Reeking piles of doggerel

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From my outstretched arm
I cast a thought
and watched it explode into a million
teardrops of glistening light.

Refraction changes substance and intention.

It reverberates around
the source,
humming buzzing
cleansing white static.
I thought I heard
my name called
from afar.

But it was simply longing
and aural simulcra.

When stars align

Some things need to be said.

You can not say them. And then they might diminish and fade. And you will never know.
Or you can say them. And you might not get the response you’d hoped, but at least you know.

And just sometimes, in a blossoming microcosm, the stars align.

Muscle Museum

The museum by night is different by far to how it is by day. By day there is the hum of the living, of the bustling of people, of scientists and adminstrators and curators going about their business. There is the throngs of crowds, of university students and private school children alike.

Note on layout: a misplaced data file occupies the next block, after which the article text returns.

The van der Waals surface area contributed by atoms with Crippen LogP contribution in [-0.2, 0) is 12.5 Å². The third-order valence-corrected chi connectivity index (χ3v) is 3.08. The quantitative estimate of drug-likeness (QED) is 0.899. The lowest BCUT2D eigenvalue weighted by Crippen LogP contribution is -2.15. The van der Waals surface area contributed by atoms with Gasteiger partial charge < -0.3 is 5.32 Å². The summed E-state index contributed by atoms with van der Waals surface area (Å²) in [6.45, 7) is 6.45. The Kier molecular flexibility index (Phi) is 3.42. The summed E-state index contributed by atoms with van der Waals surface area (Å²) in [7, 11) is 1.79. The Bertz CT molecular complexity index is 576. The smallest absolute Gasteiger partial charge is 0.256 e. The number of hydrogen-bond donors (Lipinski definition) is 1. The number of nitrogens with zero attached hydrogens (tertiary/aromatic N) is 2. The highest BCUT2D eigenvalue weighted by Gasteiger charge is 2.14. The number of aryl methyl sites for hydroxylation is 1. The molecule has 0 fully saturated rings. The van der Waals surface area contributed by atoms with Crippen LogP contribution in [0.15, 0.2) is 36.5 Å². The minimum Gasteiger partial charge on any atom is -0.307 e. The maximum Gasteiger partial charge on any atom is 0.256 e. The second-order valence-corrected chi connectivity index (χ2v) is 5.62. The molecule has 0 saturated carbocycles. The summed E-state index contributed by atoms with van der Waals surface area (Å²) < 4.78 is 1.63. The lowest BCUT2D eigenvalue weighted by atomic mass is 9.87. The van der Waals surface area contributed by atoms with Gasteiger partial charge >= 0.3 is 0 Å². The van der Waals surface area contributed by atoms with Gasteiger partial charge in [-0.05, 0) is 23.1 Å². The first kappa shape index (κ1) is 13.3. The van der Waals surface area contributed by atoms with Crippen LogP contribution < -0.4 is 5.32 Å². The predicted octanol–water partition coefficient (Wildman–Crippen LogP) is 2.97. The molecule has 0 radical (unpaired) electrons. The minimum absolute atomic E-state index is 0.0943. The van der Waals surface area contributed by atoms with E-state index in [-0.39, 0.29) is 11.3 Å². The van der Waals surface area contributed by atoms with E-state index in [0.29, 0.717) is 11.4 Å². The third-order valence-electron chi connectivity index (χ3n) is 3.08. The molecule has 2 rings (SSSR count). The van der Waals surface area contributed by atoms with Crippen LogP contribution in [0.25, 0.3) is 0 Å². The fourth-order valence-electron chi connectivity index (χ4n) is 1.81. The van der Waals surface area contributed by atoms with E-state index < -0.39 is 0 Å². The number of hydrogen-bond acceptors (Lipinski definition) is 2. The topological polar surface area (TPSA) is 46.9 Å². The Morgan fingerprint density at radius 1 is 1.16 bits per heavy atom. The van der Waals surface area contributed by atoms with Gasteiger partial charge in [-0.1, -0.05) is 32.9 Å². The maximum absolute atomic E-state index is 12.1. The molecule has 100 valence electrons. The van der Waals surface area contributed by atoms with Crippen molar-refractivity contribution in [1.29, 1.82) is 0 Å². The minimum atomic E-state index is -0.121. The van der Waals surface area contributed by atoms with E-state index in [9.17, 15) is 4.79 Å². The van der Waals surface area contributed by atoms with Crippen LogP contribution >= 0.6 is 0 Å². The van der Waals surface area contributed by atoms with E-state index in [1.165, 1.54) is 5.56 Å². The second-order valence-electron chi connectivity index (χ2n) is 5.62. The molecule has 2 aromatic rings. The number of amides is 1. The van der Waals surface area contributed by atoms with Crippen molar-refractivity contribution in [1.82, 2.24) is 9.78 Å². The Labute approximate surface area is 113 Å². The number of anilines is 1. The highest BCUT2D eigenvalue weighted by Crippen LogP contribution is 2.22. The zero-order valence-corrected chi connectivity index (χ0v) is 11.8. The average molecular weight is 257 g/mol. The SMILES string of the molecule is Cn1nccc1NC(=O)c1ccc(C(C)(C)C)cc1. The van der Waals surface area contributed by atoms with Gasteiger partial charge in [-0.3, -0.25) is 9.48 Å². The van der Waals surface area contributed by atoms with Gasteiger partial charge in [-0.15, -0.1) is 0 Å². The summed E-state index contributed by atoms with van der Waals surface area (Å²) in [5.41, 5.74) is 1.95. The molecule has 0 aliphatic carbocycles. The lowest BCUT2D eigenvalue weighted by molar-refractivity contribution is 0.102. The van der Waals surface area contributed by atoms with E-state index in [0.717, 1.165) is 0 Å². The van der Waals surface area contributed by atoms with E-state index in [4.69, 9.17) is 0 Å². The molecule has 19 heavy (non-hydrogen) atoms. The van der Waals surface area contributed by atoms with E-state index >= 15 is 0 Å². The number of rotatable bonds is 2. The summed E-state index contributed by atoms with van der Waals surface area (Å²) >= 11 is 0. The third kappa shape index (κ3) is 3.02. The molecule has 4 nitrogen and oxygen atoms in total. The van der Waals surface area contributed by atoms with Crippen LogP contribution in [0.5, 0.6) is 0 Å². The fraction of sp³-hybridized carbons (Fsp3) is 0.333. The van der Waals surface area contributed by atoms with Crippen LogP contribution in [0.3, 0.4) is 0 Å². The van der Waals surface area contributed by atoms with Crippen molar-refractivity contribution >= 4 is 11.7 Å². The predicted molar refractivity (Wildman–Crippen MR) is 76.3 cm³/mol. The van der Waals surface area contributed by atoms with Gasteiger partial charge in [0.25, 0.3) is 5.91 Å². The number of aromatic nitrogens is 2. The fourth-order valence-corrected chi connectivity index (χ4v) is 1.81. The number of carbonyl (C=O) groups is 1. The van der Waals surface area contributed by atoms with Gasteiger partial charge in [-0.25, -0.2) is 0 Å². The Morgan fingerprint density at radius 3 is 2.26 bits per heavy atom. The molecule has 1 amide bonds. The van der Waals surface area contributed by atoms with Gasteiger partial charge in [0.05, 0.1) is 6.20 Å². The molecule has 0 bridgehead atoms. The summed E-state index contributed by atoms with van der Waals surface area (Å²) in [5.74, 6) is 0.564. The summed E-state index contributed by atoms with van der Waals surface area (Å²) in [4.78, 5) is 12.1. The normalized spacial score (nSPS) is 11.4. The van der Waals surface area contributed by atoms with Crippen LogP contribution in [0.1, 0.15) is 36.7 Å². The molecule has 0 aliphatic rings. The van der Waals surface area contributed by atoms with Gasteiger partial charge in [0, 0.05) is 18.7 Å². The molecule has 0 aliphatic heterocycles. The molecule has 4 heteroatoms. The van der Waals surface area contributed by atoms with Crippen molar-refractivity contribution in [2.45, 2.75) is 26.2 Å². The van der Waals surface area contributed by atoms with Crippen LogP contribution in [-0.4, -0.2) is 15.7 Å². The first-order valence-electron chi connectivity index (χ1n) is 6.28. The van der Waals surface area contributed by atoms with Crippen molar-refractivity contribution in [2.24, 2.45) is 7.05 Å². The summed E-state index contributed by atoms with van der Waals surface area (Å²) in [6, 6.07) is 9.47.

By night the dead rule.

As the group split up- the undead Seamus and completely alive (and plucky) Deirdre taking the main floor and Archie and Kelly the offices above to find the ignoble Dr Noble, another strode through the place, impatiently. His patience was a virtue that had long been disposed. His four pretties were waiting for him, amongst the nest of those considered slightly less pretty, but who chewed flesh and tendon and hair and bone and left only shiny pearly bones.

This night, though, with the humdrum of the blows under the ground; things are different. He was more likely to be discovered, then his worst nightmares will come true. They will come with shovels and torches and possibly devices of execution and they would kill him. It is Noble’s fault. They will come. And then, after he is dead and buried, they will exhume his backyard indelicately, and they will find his secrets. His hundreds of secrets.

Noble and Ignatious Jones had an agreement: Erstwhile would dispose, Noble’s deeds would be hidden. It was a win/win situation

Not any more: New York was roiling under forces just barely masked that the world had yet to see truly realised